From the collections at the Leavenworth County Historical Society and Museum. Reprinted with permission from The Leavenworth County Historical Society and Museum and the Leavenworth Times. Donated by Debra Graden.

Brothers Close Grocery Here After 49 Years in Business

Leavenworth Times, January 15, 1950

When Jim and Will Higgins open the door of their grocery store on August 20, 1900, it was to be a long time before they finally closed it.

But that closing came at 6 o'clock last night, when the brothers lock up to conclude their last day of business in the little corner store at 121 North Fifth.

The corner location is the second one the business has occupied in its 49½-year history.

The Higgins brothers' first store was across the street, at 112 North Fifth.

At that time, the City Hall was non-existent, and the store was across the alley from Market Hall, where the city fire department was housed.

"Whenever the fire bell sounded, all the horses in the fire station begin to prance automatically," mused Jim, who signs himself J. J. Higgins.

J. J. Higgins, who will be 80 years old next month, is the elder of the two brothers. The other, W. F. Higgins, is 77.

Born in Easton, the brothers worked at the grocery business here a few years before the turn of the century.

They opened their own store at a location where Herman Witt previously had a grocery. The had three delivery wagons--horsedrawn, of course--ad drivers. The wagon gave way to a second-hand truck about 20 years later.

In 1910 the store was moved to its present location on the corner of Fifth and Seneca. The years went by, and countless changes came--in the grocery business and in the world in general.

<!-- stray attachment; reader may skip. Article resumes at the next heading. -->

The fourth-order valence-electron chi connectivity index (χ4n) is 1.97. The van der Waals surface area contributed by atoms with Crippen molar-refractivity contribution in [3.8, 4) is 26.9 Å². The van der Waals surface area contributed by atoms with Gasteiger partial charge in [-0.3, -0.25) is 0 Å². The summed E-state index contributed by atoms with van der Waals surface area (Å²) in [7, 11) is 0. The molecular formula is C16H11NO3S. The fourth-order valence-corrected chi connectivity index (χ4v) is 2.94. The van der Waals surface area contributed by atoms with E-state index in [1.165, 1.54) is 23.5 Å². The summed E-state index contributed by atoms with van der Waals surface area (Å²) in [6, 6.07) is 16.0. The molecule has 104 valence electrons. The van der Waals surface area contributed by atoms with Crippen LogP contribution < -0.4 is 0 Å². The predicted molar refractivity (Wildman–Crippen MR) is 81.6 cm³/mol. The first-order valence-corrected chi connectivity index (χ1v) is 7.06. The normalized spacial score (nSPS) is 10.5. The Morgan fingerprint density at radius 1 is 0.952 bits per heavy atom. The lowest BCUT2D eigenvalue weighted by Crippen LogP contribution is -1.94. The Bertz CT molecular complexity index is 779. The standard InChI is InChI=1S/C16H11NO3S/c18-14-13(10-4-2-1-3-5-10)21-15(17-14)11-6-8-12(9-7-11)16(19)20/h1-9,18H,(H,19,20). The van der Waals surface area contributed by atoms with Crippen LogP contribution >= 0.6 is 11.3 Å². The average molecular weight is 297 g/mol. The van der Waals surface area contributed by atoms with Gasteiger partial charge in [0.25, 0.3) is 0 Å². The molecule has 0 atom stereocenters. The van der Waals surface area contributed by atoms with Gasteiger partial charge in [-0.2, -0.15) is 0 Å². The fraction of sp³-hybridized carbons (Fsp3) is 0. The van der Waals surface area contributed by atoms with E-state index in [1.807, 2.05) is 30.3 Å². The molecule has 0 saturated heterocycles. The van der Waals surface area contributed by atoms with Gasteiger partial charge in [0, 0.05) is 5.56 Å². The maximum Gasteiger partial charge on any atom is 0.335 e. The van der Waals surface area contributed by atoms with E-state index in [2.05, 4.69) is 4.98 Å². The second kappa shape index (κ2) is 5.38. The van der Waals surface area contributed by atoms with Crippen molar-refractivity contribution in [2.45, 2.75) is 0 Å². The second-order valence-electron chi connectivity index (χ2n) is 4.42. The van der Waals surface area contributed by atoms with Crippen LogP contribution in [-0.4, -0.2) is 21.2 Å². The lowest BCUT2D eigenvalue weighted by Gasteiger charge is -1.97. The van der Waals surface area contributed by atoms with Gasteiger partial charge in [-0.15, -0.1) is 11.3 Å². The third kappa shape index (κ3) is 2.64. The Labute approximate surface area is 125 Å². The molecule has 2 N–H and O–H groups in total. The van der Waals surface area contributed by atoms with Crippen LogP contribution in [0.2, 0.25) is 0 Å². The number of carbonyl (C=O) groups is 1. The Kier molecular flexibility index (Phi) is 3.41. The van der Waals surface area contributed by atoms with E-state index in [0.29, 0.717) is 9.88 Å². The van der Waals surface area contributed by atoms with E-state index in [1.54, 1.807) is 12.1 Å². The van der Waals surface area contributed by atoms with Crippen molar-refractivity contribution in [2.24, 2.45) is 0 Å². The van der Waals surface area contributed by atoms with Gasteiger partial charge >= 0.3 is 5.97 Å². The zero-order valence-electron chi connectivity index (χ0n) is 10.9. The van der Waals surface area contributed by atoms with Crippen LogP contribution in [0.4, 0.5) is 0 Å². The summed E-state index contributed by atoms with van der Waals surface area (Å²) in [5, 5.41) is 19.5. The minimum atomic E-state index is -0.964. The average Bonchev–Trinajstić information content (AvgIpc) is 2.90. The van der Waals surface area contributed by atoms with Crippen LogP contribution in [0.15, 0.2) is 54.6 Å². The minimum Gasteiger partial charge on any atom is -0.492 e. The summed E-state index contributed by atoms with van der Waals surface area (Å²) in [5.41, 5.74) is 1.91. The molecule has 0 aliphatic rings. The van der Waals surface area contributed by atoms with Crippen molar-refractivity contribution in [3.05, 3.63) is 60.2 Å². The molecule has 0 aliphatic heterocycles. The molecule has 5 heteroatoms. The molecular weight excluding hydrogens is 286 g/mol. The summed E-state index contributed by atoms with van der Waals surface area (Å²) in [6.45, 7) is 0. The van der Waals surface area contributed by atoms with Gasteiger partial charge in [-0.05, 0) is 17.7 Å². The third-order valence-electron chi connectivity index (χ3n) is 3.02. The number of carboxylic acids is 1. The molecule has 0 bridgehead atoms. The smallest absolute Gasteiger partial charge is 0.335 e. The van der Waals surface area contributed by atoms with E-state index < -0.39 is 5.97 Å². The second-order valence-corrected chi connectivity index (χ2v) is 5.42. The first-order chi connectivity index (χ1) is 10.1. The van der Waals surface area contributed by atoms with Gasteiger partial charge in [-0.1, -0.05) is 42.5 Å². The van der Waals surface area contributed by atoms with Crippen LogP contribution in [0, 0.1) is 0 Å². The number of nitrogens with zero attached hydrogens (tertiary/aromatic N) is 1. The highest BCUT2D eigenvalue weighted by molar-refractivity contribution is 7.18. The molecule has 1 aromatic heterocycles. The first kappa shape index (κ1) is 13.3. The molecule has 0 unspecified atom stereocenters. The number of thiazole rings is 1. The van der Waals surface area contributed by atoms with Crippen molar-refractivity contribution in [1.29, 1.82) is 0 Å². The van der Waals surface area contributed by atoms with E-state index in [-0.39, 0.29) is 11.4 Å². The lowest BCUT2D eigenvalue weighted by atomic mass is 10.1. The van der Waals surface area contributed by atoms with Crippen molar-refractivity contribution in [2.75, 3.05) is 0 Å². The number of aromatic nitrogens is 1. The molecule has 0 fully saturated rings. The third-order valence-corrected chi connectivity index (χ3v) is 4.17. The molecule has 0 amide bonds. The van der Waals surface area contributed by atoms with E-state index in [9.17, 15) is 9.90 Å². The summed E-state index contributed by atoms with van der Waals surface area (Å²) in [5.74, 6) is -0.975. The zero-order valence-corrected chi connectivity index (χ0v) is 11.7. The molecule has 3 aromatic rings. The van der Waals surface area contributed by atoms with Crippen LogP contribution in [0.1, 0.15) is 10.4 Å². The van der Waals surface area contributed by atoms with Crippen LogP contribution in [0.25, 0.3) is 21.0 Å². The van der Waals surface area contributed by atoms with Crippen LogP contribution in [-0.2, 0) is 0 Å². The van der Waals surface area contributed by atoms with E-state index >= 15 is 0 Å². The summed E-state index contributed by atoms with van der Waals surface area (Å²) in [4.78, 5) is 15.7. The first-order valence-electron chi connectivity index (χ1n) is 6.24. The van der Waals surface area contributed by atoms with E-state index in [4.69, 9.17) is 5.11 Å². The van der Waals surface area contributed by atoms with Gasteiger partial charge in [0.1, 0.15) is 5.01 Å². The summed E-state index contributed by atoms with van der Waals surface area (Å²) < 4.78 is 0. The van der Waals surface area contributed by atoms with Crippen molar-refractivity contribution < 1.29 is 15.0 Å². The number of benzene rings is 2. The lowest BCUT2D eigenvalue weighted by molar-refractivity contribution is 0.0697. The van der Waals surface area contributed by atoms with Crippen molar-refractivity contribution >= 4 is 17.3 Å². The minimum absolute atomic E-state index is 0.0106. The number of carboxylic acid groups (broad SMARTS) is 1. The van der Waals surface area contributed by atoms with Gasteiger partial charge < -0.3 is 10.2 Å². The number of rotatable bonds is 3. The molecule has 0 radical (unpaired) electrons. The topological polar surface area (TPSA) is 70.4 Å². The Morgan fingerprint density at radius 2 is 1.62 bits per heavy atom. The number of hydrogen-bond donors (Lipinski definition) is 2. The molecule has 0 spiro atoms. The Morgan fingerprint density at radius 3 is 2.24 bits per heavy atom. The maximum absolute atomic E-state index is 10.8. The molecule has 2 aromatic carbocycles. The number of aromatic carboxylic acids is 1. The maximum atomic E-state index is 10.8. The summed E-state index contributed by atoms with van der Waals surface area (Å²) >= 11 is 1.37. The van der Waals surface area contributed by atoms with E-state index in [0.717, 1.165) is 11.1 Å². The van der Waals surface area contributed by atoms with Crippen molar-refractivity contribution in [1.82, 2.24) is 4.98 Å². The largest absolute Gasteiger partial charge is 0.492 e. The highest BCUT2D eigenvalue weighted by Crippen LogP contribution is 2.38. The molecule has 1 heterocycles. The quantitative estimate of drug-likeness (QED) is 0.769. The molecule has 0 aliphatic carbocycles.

Their stock changed from bulk goods in drawers to rows of metal cans on the shelves.

"Our customers have always been wonderful, and we've appreciated their business immensely," both brothers agreed yesterday.

Their policy has always been to handle only the best brands of food, the brothers recall, and business was good enough that they never found it necessary to advertise, or to hold a bargain sale.

To its closing day, their store still had many fixtures which dated back several decades, mingling with a few new pieces and an up-to-date line of merchandise.

When the brothers went into business, they made their first purchase of stock from Sprague Warner and Company, a Chicago, Ill., wholesale house. They stayed on that firm's customer list through the years, and yesterday as they closed, there were a few boxes of goods in the store which had just arrived from the same distributor.

The business has been purchased by Ben Shaw, operator of Ben's Budget. The word in business circles is that Shaw will open a modern grocery at the location.

Questioned about their own plans, the Higgins brothers had little to say. Both agreed they'd like to stay around home a while. Forty-nine years of tending shop is a long, long time.

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